My “Women in Film” class is wrapping up and the final movie we watched on Tuesday was Thelma and Louise
with Susan Sarandon and Geena Davis.
The movie is a fantastic women’s film and if you have not seen it, I suggest you do. You are not only missing out on all the cultural references from the now considered classic pair of ladies, but also passing up the chance to see an inspiring example of female liberation.
The main characters – Thelma and Louise – are set up as women who seem to just be going through the motions of life, constantly settling for things. These include a steady job as a waitress and non-committal boyfriend for Louise and an unhappy sheltered marriage with an infantile, cheating husband for Thelma. Both clearly seek something outside of their mediocre lives, as they decide to leave town for a small fishing trip without telling their significant others.
Early in their road trip, the girls get dolled up and make a pit stop at a bar for a few drinks. Rarely getting out of the house, Thelma’s confidence soars as a man at the bar flirts with her. Louise, being the more cautious friend in the pair, tries to look out for the now tipsy Thelma, but things take a wrong turn. The man leads Thelma outside for fresh air and attempts to rape her.
He almost gets his chance until Louise digs out a gun Thelma had packed as an afterthought (and never used or wanted to use) and points it at him. He releases Thelma, but still provokes her, and at this point, the audience realizes that Louise’s rage goes much deeper than just defending her friend. The man says some choice words and Louise pulls the trigger, shooting him right in the heart.
This is the beginning of their freedom, as strange as that sounds.
Instead of going to the police – explaining that the reason for the man’s death was self-defense – they run. More is revealed about Louise’s past and she explains to Thelma that going to the police will not do anything because people will just assume Thelma was “asking for it” since she was dancing with the man earlier.
This is a sad way to think about rape, but at that time the Rape Shield Laws
had just passed, which prevented the rape victim’s past sexual history being questioned, and it had only passed in a few states to boot. Thus, there were still culture assumptions and some legal assumptions about women’s behavior when it came to rape.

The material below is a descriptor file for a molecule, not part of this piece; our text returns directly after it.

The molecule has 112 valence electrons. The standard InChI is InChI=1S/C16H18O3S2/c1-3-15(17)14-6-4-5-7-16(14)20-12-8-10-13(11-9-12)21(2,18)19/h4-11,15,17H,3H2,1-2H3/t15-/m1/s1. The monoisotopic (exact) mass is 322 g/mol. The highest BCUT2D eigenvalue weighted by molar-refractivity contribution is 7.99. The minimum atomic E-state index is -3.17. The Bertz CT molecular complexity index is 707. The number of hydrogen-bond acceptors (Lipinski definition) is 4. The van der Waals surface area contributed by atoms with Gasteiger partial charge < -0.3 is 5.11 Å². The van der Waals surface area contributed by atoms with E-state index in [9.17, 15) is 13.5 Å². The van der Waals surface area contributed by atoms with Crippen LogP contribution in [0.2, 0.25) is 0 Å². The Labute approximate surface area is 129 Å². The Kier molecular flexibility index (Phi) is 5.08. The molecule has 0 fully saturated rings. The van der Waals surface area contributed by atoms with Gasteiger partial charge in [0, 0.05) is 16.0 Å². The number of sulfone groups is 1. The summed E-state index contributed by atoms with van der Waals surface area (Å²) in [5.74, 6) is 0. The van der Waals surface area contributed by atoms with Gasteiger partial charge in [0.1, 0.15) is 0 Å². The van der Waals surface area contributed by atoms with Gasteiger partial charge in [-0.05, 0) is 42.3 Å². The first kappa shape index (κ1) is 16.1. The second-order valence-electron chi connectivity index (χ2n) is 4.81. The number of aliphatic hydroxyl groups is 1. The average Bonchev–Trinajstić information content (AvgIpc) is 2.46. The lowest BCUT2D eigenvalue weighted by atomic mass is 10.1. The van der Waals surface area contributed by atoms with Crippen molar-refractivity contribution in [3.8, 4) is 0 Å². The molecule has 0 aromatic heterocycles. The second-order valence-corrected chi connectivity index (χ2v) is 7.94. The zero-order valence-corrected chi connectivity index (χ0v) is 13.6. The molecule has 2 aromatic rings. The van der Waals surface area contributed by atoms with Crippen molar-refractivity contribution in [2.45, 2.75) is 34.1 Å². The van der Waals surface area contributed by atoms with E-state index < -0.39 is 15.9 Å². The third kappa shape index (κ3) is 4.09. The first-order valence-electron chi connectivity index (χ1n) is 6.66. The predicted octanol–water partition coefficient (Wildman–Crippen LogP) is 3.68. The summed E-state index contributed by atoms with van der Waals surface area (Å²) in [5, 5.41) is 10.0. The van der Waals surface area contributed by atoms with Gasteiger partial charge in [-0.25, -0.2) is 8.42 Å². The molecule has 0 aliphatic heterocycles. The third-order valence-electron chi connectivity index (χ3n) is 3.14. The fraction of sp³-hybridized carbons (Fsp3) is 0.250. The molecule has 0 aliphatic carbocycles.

Thelma and Louise seem to get into more and more trouble (and more and more confident) the farther they drive towards the Mexican border. The state police officer – Hal – is sympathetic, knowing their story all too well and begging them to just come back. They refuse, and when they commit a few more crimes, their label as outlaws is set in stone.
The last scene
is one of the most moving I have seen in awhile (yes, I was tearing up). When the police have surrounded them around
the Grand Canyon, they decide to never settle again or give up. They turn the car around, and drive off the cliff holding each other’s hands. The scene freezes with them in soaring over the cliff and fades to white.
The question here is why did Thelma and Louise keep running?
The answer is more than just the cultural assumptions that went along with rape at the time – although that does play a large role. The most important point the movie makes is that women should never settle for anything. They should never settle for mediocrity, unhappiness, or oppression. Naturally, Thelma and Louise took the concept of “not settling” to an extreme, but it was necessary to show their liberation. Once they decided to never settle, they became truly happy and free.
In a world today where women are constantly settling for things, I suggest they think of Thelma and Louise. The pair of friends took a leap of faith, and in the end, gained control of their lives for the first time. Refusing to settle for what is popular or what others want for you makes you free to pursue things you desire in life. That is what ultimately makes you free, not burning your bra case in point.
There is a lot to analyze with this movie, so if you have seen it, feel free to comment! Also, if you are interested, here is an article
by gender and film theorist Glenn Man on the movie.